It was near midnight on May 19, 1979. Michael Renk drove his girlfriend, Janet Richardson, along Route 3 in Massachusetts, near the New Hampshire border. She was slated to work the night shift as a nursing assistant at the Veteran’s Administration Hospital in Bedford, MA.
As Renk drove past Middlesex Community College, a white Chevrolet Monte Carlo pulled out and followed him. The vehicle soon drew parallel to Renk’s car and several gunshots rang out.
Michael Renk was struck in the chin, shoulder and back. He hunkered down in the driver’s seat and headed for a police station. Less than a mile from the station, the Monte Carlo broke off its pursuit.
The next day Janet Richardson drove by the home of her ex and saw a white Monte Carlo parked out front.
Her ex was John Kalhauser.
Massachusetts court documents related to later proceedings against Kalhauser drily detail what happened next:
When questioned by the police as to his whereabouts on the occasion in question, [John Kalhauser] claimed to have been with “Debbie in Lawrence, so [he] couldn’t have done the shooting.” He stated further that after his date with Debbie, he went to Litchfield and then to Hudson, New Hampshire, where a police officer stopped him for driving on the wrong side of the road and gave him a verbal warning. He asserted he arrived home in Tyngsborough at around 2:30 A.M. and worked on his motorcycle through the night. He claimed that he “wouldn’t own” a .25 caliber pistol.
Eventually, the investigation led the police to conclude that the defendant’s story concerning his whereabouts was unsupported. When Deborah Florence was located, she turned over several letters written by the defendant to her approximately three weeks after Renk’s shooting. In them, the defendant proposed that she confirm being with him on the night in question and keep their statements to the police consistent. Eventually, in August 1979, the defendant was indicted for the assault on Renk.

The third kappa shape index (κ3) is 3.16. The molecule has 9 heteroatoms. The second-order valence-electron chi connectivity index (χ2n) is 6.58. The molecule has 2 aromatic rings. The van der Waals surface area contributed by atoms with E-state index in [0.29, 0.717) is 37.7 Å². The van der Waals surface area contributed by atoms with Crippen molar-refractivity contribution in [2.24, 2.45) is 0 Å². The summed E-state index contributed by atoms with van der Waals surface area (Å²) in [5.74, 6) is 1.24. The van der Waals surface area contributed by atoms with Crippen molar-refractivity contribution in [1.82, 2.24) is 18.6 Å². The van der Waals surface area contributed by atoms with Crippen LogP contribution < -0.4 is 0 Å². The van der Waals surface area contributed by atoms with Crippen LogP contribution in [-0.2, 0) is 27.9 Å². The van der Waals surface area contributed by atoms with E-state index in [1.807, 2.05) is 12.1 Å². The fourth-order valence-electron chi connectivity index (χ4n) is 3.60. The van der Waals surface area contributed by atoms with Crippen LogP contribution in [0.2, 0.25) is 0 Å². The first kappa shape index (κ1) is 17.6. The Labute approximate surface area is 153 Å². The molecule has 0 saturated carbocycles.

After the indictment, Kalhauser decided he was done with jail. He jumped bail and he was gone.
On the morning of August 10, 1995, Tucson resident Diane Van Reeth disappeared without a trace. As reported by the Arizona Daily Star, Van Reeth, a 35-year-old 5’7″ brunette, didn’t show for work one morning. Police found her maroon, 1992 Ford Aerostar near an intersection, no keys, no sign of a struggle.
But Stecchi was arrested for old charges, including forgery. He’d been Donald Stecchi while living with Diane Van Reeth at their home on North Lost Horizon Drive. When he and his wife had signed a marriage certificate in Clark County, Nevada on September 4, 1986, he’d used his birth name, John Joseph Kalhauser.
The revelation that Stecchi was really wanted fugitive John Kalhauser led a reporter from the Daily Star back to New England, and to Janet Richardson. In the years since Kalhauser went to ground Richardson had married Michael Renk. When she spoke to journalist Ann-Eve Pedersen, Janet Renk was ready to tell what it was like to be close to Kalhauser, and the story she told was chilling. It implied that until she disappeared, Diane Van Reeth’s life may have been hell.